Ciro's - It's a family affair
Just ask him and he'll launch into a history lesson about his large Italian family comprised of his wife and three children, his parents, both of whom work at the restaurant, numerous aunts, uncles and cousins, including "cuz" Frankie Mandola, a long-time Houston restaurateur.
"We are a family-run and operated restaurant," said Lampasas. "A family member is almost always here. You can find my dad on the bocce ball court or chatting with a customer. When my mom started doing the books, we really started making money! She works here five days a week."
Lampasas first opened Ciro's in 1986. After the expansion of the Katy Freeway forced him to relocate, he opened a new restaurant across the highway from the original location. The new address is 9755 Katy Freeway, between Gessner and Bunker Hill.
Since the grand opening last August, Ciro's has more than doubled its business. Sandwiched between Denis' Seafood and Guadalajara Mexican Grille, Ciro's has become a popular place to eat, enjoy a cocktail or play a game of bocce ball, offered on two courts.
"The synergy is better here," said Lampasas. "It's about location, location, location."
During his early 20s, Lampasas worked with Mandola at Damian's, learning the restaurant business from the ground up. With dreams of one day opening his own restaurant, Lampasas found a fixer-upper in a strip mall on Campbell Road. After months of hard work, he managed to turn the once-dingy space into a dining destination. But he was still $100,000 away from his dream. That's when his family stepped in.
Several uncles and other family members bought five percent of the restaurant, giving Lampasas the much-needed capital to open Ciro's.
"In the old days, families would always pitch in together to help each other open grocery stores, delis and restaurants," Lampasas stated. "It was in-house, in-family financing that made things happen."
Just weeks before his 25th birthday, Lampasas proudly opened Ciro's.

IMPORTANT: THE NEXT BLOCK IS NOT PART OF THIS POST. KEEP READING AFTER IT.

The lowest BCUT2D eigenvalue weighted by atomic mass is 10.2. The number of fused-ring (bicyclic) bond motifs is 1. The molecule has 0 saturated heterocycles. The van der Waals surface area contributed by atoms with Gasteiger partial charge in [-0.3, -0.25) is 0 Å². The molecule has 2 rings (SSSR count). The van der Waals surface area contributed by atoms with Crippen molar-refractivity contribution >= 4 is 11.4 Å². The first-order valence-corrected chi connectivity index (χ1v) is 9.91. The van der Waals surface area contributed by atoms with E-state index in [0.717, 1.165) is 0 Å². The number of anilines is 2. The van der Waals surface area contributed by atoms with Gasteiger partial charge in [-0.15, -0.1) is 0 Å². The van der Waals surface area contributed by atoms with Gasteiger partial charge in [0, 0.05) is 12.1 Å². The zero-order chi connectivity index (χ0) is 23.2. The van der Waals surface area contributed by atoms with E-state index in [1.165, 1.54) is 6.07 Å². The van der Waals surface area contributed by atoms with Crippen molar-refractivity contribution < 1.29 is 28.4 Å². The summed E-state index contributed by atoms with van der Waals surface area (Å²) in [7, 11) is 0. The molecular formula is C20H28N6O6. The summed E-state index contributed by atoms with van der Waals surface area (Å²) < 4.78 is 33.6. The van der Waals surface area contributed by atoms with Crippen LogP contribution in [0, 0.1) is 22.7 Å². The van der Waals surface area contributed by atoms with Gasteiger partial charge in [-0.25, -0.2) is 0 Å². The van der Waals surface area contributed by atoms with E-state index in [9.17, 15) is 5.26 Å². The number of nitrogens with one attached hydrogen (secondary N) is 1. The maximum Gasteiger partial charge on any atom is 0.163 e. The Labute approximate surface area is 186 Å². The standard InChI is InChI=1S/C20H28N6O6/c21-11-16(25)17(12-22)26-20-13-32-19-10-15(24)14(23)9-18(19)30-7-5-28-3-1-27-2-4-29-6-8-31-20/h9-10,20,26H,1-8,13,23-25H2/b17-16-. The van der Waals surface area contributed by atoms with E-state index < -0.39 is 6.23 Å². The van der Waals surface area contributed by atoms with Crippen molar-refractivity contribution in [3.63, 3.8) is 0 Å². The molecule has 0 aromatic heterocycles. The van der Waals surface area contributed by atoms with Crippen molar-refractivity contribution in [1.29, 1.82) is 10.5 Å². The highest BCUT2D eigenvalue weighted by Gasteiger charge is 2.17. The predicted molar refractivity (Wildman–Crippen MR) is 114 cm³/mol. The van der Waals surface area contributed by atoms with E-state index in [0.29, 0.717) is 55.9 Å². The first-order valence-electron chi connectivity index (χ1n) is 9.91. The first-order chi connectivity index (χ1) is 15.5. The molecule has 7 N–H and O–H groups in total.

Lampasas and his wife Kimberly designed the interior of Ciro's to reflect their own sense of style. Warm amber colors on the walls are appealing and accentuate the Italian villa ambiance.
To make their loyal customers feel at home, several large, painted murals were cut from the sheetrock at the old restaurant and moved to the new location. In addition, some of the original wall sconces were rewired and relocated. Tables are topped with sturdy granite in colors that complement the interior.
"The murals are works of art. I wanted to take them with me. We moved nine pieces. We tried to bring some of the charm from the old store to the new location," said Lampasas.
The Italian eatery has become a neighborhood favorite with many repeat customers.
"Comfort food. That's our business. That's our bread and butter. It's not unusual to have people come in four or five times a week."
Ciro's specializes in down-home, Italian-American food, the kind your grandmother used to cook.
In fact, many of the rich recipes have been handed down by Lampasas' own Sicilian grandmother.
"When we first opened, 75 percent of the dishes we made were hers. The spaghetti "MeMa" is her recipe. It's made with rotisserie chicken and American cheese in a suga sauce. When we were young, she'd make it in a casserole and bring it over wrapped in a towel on Sunday or Christmas Day. The eggplant rollatine is another dish she was known for."
Fettuccine "PePa," named for Lampasas' grandfather, is a scrumptious shrimp and spinach dish in white wine and butter sauce. Baby Laurel Ann, a dish named in honor of his daughter, consists of grilled shrimp and veal medallions with sun-dried tomatoes in a delightful Dijon mustard sauce.
Other enticing entrees include veal florentine and piccata, chicken parmigiana and pollo alla sposa, grilled chicken stuffed with prosciutto and mozzarella in a mushroom-marsala wine sauce.
Do save room for Ciro's Mama "C" delectable dessert, a pecan-crusted pie with layers of cream cheese, chocolate, whipped cream and chopped nuts.
In keeping with the neighborhood concept, Ciro's recently hosted a pizza-making party for a group of 5- and 6-year-olds from Clay Road Baptist Church.
"This is something we love to do," Lampasas stated. "The kids really love it. They get to roll out the dough, add their choice of toppings; pepperoni, meatballs and cheese."
While their pizzas were cooking, the children made pasta shell necklaces out of spinach and tomato penne, radiatori and rotelle shells.
Pizzas are cooked in wood-burning ovens. Traditional or specialty pizzas such as the pesto de Gorgonzola, with grilled chicken and eggplant, are also on the menu.
"The kids have the best time, and that is what we are all about at Ciro's."
For more information about dining at Ciro's, call 713-467-9336.